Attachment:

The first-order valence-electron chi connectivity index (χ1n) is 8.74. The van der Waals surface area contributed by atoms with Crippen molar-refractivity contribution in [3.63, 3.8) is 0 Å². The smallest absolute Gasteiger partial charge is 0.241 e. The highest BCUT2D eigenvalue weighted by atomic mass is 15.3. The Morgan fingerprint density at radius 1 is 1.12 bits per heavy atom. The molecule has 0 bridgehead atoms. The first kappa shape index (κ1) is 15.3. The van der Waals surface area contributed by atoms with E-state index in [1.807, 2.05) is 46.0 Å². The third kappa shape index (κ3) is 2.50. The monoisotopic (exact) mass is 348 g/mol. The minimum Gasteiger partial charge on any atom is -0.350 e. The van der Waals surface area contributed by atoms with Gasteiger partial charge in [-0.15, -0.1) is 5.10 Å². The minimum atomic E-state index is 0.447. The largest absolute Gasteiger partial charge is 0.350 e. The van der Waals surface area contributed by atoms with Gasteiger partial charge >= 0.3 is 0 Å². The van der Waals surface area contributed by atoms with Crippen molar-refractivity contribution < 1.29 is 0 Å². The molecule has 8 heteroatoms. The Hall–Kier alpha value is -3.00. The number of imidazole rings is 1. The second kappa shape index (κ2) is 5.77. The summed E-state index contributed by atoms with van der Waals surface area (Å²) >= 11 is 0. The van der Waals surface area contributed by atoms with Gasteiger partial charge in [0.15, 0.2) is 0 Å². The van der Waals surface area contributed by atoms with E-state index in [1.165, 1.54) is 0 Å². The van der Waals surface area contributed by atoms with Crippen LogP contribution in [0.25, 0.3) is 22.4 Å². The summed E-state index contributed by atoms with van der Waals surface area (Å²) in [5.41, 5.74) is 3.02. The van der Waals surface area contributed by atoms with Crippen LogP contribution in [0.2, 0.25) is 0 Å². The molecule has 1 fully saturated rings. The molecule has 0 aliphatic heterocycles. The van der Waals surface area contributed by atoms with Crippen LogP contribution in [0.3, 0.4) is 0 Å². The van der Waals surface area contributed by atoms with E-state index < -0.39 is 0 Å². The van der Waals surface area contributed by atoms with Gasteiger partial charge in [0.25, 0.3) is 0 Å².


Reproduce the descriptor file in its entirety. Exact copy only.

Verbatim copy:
The first-order valence-electron chi connectivity index (χ1n) is 8.74. The van der Waals surface area contributed by atoms with Crippen molar-refractivity contribution in [3.63, 3.8) is 0 Å². The smallest absolute Gasteiger partial charge is 0.241 e. The highest BCUT2D eigenvalue weighted by atomic mass is 15.3. The Morgan fingerprint density at radius 1 is 1.12 bits per heavy atom. The molecule has 0 bridgehead atoms. The first kappa shape index (κ1) is 15.3. The van der Waals surface area contributed by atoms with E-state index in [1.807, 2.05) is 46.0 Å². The third kappa shape index (κ3) is 2.50. The monoisotopic (exact) mass is 348 g/mol. The minimum Gasteiger partial charge on any atom is -0.350 e. The van der Waals surface area contributed by atoms with Gasteiger partial charge in [-0.15, -0.1) is 5.10 Å². The minimum atomic E-state index is 0.447. The largest absolute Gasteiger partial charge is 0.350 e. The van der Waals surface area contributed by atoms with Gasteiger partial charge >= 0.3 is 0 Å². The van der Waals surface area contributed by atoms with Crippen molar-refractivity contribution < 1.29 is 0 Å². The molecule has 8 heteroatoms. The Hall–Kier alpha value is -3.00. The number of imidazole rings is 1. The second kappa shape index (κ2) is 5.77. The summed E-state index contributed by atoms with van der Waals surface area (Å²) >= 11 is 0. The van der Waals surface area contributed by atoms with Gasteiger partial charge in [0.15, 0.2) is 0 Å². The van der Waals surface area contributed by atoms with E-state index in [1.165, 1.54) is 0 Å². The van der Waals surface area contributed by atoms with Crippen LogP contribution in [0.25, 0.3) is 22.4 Å². The summed E-state index contributed by atoms with van der Waals surface area (Å²) in [5.41, 5.74) is 3.02. The van der Waals surface area contributed by atoms with Crippen LogP contribution in [0.2, 0.25) is 0 Å². The molecule has 1 fully saturated rings. The molecule has 0 aliphatic heterocycles. The van der Waals surface area contributed by atoms with Crippen LogP contribution in [0.3, 0.4) is 0 Å². The van der Waals surface area contributed by atoms with E-state index < -0.39 is 0 Å². The van der Waals surface area contributed by atoms with Gasteiger partial charge in [0.25, 0.3) is 0 Å².